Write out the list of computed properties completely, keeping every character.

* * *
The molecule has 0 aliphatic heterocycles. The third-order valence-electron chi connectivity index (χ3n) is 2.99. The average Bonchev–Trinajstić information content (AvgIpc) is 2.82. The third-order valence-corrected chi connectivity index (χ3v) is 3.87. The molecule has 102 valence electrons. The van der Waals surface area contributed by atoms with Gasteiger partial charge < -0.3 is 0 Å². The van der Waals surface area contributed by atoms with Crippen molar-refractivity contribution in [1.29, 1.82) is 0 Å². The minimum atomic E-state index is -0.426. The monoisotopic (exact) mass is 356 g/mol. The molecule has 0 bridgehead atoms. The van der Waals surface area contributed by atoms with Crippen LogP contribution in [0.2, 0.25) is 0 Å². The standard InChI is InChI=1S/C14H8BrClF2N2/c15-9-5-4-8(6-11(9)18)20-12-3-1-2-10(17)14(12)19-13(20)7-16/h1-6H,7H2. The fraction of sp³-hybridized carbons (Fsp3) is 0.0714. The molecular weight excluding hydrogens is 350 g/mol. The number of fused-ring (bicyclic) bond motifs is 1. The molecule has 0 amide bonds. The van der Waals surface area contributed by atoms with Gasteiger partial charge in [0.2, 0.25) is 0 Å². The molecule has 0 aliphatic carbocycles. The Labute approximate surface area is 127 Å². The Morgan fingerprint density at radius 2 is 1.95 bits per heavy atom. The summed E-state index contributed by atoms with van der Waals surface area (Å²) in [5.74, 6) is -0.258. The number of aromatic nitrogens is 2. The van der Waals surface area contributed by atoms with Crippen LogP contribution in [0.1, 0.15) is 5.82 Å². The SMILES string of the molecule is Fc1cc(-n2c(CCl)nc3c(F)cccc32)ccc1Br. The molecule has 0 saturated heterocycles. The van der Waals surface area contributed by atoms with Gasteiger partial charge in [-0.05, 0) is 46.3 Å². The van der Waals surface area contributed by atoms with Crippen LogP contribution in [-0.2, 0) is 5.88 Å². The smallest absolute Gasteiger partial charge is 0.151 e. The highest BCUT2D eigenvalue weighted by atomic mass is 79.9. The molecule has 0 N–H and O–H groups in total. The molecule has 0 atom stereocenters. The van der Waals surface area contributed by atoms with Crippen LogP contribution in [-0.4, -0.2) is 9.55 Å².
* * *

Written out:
The molecule has 0 aliphatic heterocycles. The third-order valence-electron chi connectivity index (χ3n) is 2.99. The average Bonchev–Trinajstić information content (AvgIpc) is 2.82. The third-order valence-corrected chi connectivity index (χ3v) is 3.87. The molecule has 102 valence electrons. The van der Waals surface area contributed by atoms with Gasteiger partial charge < -0.3 is 0 Å². The van der Waals surface area contributed by atoms with Crippen molar-refractivity contribution in [1.29, 1.82) is 0 Å². The minimum atomic E-state index is -0.426. The monoisotopic (exact) mass is 356 g/mol. The molecule has 0 bridgehead atoms. The van der Waals surface area contributed by atoms with Crippen LogP contribution in [0.2, 0.25) is 0 Å². The standard InChI is InChI=1S/C14H8BrClF2N2/c15-9-5-4-8(6-11(9)18)20-12-3-1-2-10(17)14(12)19-13(20)7-16/h1-6H,7H2. The fraction of sp³-hybridized carbons (Fsp3) is 0.0714. The molecular weight excluding hydrogens is 350 g/mol. The number of fused-ring (bicyclic) bond motifs is 1. The molecule has 0 amide bonds. The van der Waals surface area contributed by atoms with Gasteiger partial charge in [0.2, 0.25) is 0 Å². The molecule has 0 aliphatic carbocycles. The Labute approximate surface area is 127 Å². The Morgan fingerprint density at radius 2 is 1.95 bits per heavy atom. The summed E-state index contributed by atoms with van der Waals surface area (Å²) in [5.74, 6) is -0.258. The number of aromatic nitrogens is 2. The van der Waals surface area contributed by atoms with Crippen LogP contribution in [0.1, 0.15) is 5.82 Å². The SMILES string of the molecule is Fc1cc(-n2c(CCl)nc3c(F)cccc32)ccc1Br. The molecule has 0 saturated heterocycles. The van der Waals surface area contributed by atoms with Gasteiger partial charge in [-0.05, 0) is 46.3 Å². The van der Waals surface area contributed by atoms with Crippen LogP contribution in [-0.2, 0) is 5.88 Å². The smallest absolute Gasteiger partial charge is 0.151 e. The highest BCUT2D eigenvalue weighted by atomic mass is 79.9. The molecule has 0 N–H and O–H groups in total. The molecule has 0 atom stereocenters. The van der Waals surface area contributed by atoms with Crippen LogP contribution in [-0.4, -0.2) is 9.55 Å².